Sensing and Devices

To understand the potential for quantum sensors, it’s important to understand how fragile quantum states are. Protecting them from their environment is among the biggest engineering challenges standing in the way of realising quantum computation at scale. It is absolutely critical that the quantum bits (qubits) within a quantum computer interact as little as possible with the outside world, because exposure to even minor fluctuations in electromagnetic fields, temperature and vibration can have terminal implications. Large and expensive dilution refrigerators are required to isolate qubits from these external interactions to make the quantum computer stable.

Now, if we flip this around to a different application area, sensing, it’s actually possible to capitalise on the extreme fragility of quantum bits and use them for ultrasensitive measurement. So, rather than fighting to protect the qubit from the environment, its very fragility is harnessed and used to measure very weak signals of electromagnetic fields, gravity, temperature and so on.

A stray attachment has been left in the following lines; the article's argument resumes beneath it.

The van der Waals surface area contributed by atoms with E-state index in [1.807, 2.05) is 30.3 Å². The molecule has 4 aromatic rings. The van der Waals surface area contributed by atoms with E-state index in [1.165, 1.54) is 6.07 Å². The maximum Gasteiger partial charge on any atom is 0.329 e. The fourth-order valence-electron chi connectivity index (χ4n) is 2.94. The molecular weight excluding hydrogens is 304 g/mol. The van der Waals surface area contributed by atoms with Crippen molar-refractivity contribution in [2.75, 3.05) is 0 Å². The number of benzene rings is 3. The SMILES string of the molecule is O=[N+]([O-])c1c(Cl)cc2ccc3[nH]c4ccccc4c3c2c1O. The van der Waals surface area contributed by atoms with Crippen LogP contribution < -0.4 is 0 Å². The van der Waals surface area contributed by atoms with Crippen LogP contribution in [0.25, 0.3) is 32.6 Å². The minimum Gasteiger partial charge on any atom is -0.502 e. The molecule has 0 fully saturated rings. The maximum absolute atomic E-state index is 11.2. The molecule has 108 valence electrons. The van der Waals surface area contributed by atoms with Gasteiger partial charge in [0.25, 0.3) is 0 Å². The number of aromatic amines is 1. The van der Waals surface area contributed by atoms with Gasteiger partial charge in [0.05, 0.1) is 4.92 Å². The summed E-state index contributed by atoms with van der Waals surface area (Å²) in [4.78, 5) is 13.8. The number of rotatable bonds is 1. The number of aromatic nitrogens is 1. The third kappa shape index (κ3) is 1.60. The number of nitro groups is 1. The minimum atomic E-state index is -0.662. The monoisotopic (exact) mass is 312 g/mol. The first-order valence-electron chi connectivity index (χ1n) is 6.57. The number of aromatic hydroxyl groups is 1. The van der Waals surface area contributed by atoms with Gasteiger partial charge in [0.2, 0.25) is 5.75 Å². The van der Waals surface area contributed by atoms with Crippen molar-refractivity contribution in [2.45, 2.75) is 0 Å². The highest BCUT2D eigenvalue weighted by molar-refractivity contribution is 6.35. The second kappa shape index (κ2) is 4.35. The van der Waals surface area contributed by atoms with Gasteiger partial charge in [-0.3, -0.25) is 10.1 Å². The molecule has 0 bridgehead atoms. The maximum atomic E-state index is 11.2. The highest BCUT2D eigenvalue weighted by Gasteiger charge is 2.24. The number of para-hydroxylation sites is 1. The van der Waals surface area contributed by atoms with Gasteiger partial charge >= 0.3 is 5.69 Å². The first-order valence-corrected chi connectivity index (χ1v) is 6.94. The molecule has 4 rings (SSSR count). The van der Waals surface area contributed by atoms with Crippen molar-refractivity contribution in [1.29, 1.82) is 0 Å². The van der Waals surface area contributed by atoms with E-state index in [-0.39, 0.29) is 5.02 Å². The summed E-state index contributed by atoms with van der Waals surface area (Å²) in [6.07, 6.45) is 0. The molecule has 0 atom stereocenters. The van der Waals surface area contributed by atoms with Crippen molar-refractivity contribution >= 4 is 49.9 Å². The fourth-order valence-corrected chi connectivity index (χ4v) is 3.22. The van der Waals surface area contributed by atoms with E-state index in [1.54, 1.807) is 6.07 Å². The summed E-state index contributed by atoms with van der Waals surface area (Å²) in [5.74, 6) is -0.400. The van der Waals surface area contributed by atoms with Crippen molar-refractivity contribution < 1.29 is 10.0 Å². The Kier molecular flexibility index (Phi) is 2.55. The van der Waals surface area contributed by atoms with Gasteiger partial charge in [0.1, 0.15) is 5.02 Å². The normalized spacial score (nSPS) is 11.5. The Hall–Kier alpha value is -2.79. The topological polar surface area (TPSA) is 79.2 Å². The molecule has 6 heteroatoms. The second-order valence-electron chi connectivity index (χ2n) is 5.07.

This is the field of “quantum sensors” and The Quantum Technologies Future Science Platform will focus extending our current, long-standing expertise in superconducting quantum devices for sensing, new quantum sensing technologies and new application areas.